Dr. Bourff mentioned that there is a lot of reasons for flipping as well as counter arguments. One of the big reasons for flipping would be the mental well-being of kids. Specifically, younger kids learn better earlier in the day and tend to be finished (wiped) by 2:00 or 2:30. Our younger kids currently go well past this time. It is thought that older kids do better later in the day than the younger kids.

It was note that Noblesville has flipped their start times as have other schools. Dr. Bourff is talking with the other districts. He has also talked with students at the high schools and plans to have additional discussions with not only kids, but also other groups.

The discussions regarding flipping include looking at a few other things as well. HSE has some of the longest school days with our older kids going roughly 50 minutes more than the required daily minimum. It was stated that because HSE has high performing schools, there is an expectation of longer class days. The elementary kids go roughly 75 minutes more than the required daily minimum. Some changes at the state level have opened a window to where these times could possibly be reduced a little bit. In the past, I’ve heard mention of possibly cutting 20 minutes from the elementary schools; however, that is not yet determined. Dr. Bourff was asked about the 20 minutes in the meeting.

In addition to possible time adjustments, there is also consideration of changing the transportation model. It was noted that there are not enough busses or drivers to do all the schools at the same time, so there will still need to be staggered start times in the district.

One question raised asked about the impact of start times on testing results. Dr. Bourff commented that history has shown that the change in start times has very little impact on testing results. The change in start times, therefore, focus more at improving the kids’ mental well-being.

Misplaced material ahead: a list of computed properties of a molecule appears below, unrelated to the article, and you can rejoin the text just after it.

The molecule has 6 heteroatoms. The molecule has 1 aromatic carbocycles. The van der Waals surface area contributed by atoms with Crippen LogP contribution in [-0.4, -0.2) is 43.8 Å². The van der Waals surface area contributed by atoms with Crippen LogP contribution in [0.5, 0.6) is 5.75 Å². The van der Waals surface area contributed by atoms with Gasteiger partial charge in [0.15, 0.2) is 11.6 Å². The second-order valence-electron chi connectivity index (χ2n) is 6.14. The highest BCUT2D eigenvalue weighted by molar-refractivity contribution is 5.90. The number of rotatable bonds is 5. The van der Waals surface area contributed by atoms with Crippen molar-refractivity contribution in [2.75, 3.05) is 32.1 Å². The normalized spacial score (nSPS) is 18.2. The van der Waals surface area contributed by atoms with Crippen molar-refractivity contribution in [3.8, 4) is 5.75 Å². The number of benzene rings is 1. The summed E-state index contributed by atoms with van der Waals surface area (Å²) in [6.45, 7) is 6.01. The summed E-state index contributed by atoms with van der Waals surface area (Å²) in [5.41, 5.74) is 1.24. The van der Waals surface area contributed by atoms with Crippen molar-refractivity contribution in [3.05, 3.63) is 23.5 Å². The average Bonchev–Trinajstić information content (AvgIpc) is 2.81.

In the advisory meeting, feedback was given that echoes what has been seen online and in other locations regarding flipping start times. This includes the issues of childcare and the impact on sports. A key point of feedback point given to Dr. Bourff was in regard to his gathering to feedback from a variety of sources on this topic. If the administration is going to push for a decision based on data that says flipping is best for the well-being of the kids, then he might want to forego getting feedback. The reasoning being, if all the feedback says, “don’t do it,” then it will look really bad to do the switch anyway.  Dr. Bourff indicated that he wants to collect the feedback, and that the decision will not be solely based on the data but will consider those all of those that are impacted as well.

In Conclusion

This is a summary, (my summary and a long one), of the core topics covered. Last year I was president of the Riverside Junior High PTO and shared this at the PTO meetings. Being that PTO leaders are a part of this meeting, you should ask them to share their perspective on the Superintendent Advisory Council meetings at your upcoming PTO meetings. These happen quarterly, so they won’t have an update every time!